THE FAMILIES of 34 people murdered in the Dublin-Monaghan bombings are to sue the British Government for damages.
They announced their legal action plans today ahead of the 40th anniversary of the attack this Saturday.
The families claimed the loyalist bombings were carried out with British Government collusion and that there was a cover-up.
Three no-warning car bombs went off in Dublin on the evening of May 17, 1974, as well as one in Monaghan.
The attack was the worst atrocity of the Troubles, outstripping even the Real IRA’s Omagh bombing in its casualties.
Among the 34 people killed were a full term baby and a young family of four.
Almost 300 suffered injuries, some of which were life-changing.
The Ulster Volunteer Force claimed responsibility, but nobody has ever been charged in connection with the bombings.
The families said they would be taking legal action in the High Court in Belfast as a last resort.
Despite widespread of allegations of collusion, the British Government has refused to open its files on Dublin-Monaghan on several occasions.
It has failed to comply with two Dáil motions, unanimously passed in 2008 and 2011, calling for the release of files and refused to co-operate fully with an Irish inquiry into allegations of collusion.
The families claim the attack was carried out with the knowledge and assistance of elements of the British security and intelligence services in the North of Ireland.
The case is being taken on behalf of two survivors, one of whom, Derek Byrne, was initially taken to a Dublin hospital morgue due to the severity of his injuries.
Representing the families, solicitor Kevin Winters said: "This civil action in part is designed to try and compensate for that ultimate failing on the part of the Government and the various authorities and agencies who were tasked with the investigation into Dublin-Monaghan and didn't do it."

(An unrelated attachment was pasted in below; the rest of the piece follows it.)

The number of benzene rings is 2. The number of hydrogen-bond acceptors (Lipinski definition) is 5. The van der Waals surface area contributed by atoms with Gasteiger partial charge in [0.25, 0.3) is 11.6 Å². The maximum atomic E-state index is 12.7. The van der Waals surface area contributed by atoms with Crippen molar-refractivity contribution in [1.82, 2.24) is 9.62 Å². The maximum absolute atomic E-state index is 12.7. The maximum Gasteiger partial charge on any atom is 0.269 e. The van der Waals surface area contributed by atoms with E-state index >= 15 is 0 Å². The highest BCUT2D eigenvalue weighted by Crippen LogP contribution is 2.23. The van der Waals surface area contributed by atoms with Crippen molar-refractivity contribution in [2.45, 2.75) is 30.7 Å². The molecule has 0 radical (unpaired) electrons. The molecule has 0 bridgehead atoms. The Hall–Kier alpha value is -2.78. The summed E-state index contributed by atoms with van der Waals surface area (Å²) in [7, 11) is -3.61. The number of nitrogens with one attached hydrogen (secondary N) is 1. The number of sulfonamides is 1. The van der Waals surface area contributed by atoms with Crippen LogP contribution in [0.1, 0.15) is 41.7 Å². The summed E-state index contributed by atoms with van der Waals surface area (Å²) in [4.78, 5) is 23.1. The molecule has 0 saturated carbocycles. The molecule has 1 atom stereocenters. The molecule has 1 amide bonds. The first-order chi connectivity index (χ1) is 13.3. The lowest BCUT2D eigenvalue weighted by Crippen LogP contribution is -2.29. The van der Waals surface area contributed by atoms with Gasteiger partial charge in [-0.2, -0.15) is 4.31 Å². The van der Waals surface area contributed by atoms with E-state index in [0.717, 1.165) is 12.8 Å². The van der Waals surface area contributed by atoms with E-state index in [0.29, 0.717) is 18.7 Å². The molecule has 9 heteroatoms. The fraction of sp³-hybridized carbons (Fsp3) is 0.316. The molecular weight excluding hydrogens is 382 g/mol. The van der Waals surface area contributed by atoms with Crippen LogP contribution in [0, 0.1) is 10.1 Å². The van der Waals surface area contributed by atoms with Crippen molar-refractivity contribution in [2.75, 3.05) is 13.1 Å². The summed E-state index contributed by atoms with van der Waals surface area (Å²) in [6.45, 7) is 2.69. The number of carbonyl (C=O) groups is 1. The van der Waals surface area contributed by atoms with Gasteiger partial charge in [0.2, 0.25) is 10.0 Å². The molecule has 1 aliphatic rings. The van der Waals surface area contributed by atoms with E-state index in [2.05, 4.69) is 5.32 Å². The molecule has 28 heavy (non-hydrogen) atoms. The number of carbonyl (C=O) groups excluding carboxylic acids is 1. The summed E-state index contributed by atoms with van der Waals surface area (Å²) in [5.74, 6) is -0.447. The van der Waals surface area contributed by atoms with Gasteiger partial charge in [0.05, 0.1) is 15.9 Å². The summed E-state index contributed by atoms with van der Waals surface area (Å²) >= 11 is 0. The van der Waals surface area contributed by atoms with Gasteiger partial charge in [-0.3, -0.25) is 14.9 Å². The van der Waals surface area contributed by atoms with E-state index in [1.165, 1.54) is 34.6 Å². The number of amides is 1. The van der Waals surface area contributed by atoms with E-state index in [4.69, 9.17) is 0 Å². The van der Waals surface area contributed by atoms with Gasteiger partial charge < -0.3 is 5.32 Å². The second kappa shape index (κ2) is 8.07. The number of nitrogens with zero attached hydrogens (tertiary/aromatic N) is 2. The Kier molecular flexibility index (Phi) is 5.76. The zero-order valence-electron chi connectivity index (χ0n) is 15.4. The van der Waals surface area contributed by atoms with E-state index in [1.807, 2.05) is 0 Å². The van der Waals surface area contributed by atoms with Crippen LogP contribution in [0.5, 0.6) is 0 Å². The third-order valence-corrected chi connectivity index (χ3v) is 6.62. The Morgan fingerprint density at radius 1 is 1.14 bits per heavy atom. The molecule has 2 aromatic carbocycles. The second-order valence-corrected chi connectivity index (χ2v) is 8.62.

The news comes ahead of commemoration events in Dublin and Monaghan this weekend, in which the Taoiseach and Tánaiste will lay wreaths in memory of those who were killed.
In this week’s Irish Post, two of the victims speak of the lasting impact of the bombings on their lives.
“For many years I felt as if my insides were tattered, like my emotions were tattered,” said Bernie McNally, who suffered serious injuries to her right eye in the attack.
Ms McNally, who was working in O’Neill’s shoe shop on Talbot Street directly behind the site where one of the bombs exploded, also suffered psychological trauma.
“I could not sleep properly for years,” she said.
“I was afraid to go to sleep in case the bedroom window was going to break and fall in on top of me, that it would just burst like the window in O’Neill’s did.”
Kevin O’Loughlin, whose mother Christina, 51, was killed in the explosion on South Leinster Street, said the refusal of British ministers to release information on the bombings has left his life blighted by a “gnawing background hurt”.
“It is frustrating to think there are things on file that could give families some measure of acceptance,” he added.
“If the information was not there at all then you would be able to say you could do no more, but if you feel like there is something locked away you can’t do that.”
A spokesperson for Ireland’s Department of Foreign Affairs said the Government “shares the families’ frustration” at the refusal of British authorities to open its files.
“The Taoiseach and Tánaiste consistently raise the issue of the British government allowing access to relevant documents with their counterparts, including most recently this week, as part of Government efforts to progress the all-party Dáil motion on same issue,” he added.
Allegations of collusion were first addressed in a 2004 report by former Irish Supreme Court judge Mr Justice Henry Barron.
He said the British Government’s refusal to supply original documents from its files and its withholding of some documents on security grounds left him unable to reach a conclusion about whether direct collusion was involved in the attack.
A Joint Oireachtas Committee on Justice later concluded that alleged complicity of the British security forces in the bombings could not be ruled out unless the files were released.
Allegations of collusion were bolstered last year with the publication of Lethal Allies, a book by former journalist and Pat Finucane Centre researcher Anne Cadwallader.
It claimed the perpetrators of Dublin-Monaghan included members of a notorious gang of loyalists that carried out more than 120 savage murders over five years from 1972 with the help of British State agents.